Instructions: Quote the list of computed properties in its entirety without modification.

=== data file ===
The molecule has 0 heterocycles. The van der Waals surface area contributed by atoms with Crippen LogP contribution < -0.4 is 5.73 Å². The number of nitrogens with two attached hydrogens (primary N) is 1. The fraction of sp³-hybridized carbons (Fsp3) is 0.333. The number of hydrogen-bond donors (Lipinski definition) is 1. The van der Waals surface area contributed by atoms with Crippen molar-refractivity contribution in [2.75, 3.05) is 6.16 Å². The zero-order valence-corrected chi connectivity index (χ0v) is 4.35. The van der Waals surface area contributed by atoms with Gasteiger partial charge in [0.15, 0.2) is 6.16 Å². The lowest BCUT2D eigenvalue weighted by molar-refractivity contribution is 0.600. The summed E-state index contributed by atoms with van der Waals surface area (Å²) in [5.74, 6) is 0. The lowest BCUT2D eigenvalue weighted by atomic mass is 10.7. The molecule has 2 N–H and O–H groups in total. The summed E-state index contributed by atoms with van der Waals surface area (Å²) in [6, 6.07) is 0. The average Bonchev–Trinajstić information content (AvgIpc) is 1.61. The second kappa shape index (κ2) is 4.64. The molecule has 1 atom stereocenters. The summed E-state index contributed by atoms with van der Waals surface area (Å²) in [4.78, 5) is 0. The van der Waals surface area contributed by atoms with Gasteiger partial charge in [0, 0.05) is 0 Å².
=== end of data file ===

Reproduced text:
The molecule has 0 heterocycles. The van der Waals surface area contributed by atoms with Crippen LogP contribution < -0.4 is 5.73 Å². The number of nitrogens with two attached hydrogens (primary N) is 1. The fraction of sp³-hybridized carbons (Fsp3) is 0.333. The number of hydrogen-bond donors (Lipinski definition) is 1. The van der Waals surface area contributed by atoms with Crippen molar-refractivity contribution in [2.75, 3.05) is 6.16 Å². The zero-order valence-corrected chi connectivity index (χ0v) is 4.35. The van der Waals surface area contributed by atoms with Gasteiger partial charge in [0.15, 0.2) is 6.16 Å². The lowest BCUT2D eigenvalue weighted by molar-refractivity contribution is 0.600. The summed E-state index contributed by atoms with van der Waals surface area (Å²) in [5.74, 6) is 0. The lowest BCUT2D eigenvalue weighted by atomic mass is 10.7. The molecule has 2 N–H and O–H groups in total. The summed E-state index contributed by atoms with van der Waals surface area (Å²) in [6, 6.07) is 0. The average Bonchev–Trinajstić information content (AvgIpc) is 1.61. The second kappa shape index (κ2) is 4.64. The molecule has 1 atom stereocenters. The summed E-state index contributed by atoms with van der Waals surface area (Å²) in [4.78, 5) is 0. The van der Waals surface area contributed by atoms with Gasteiger partial charge in [0, 0.05) is 0 Å².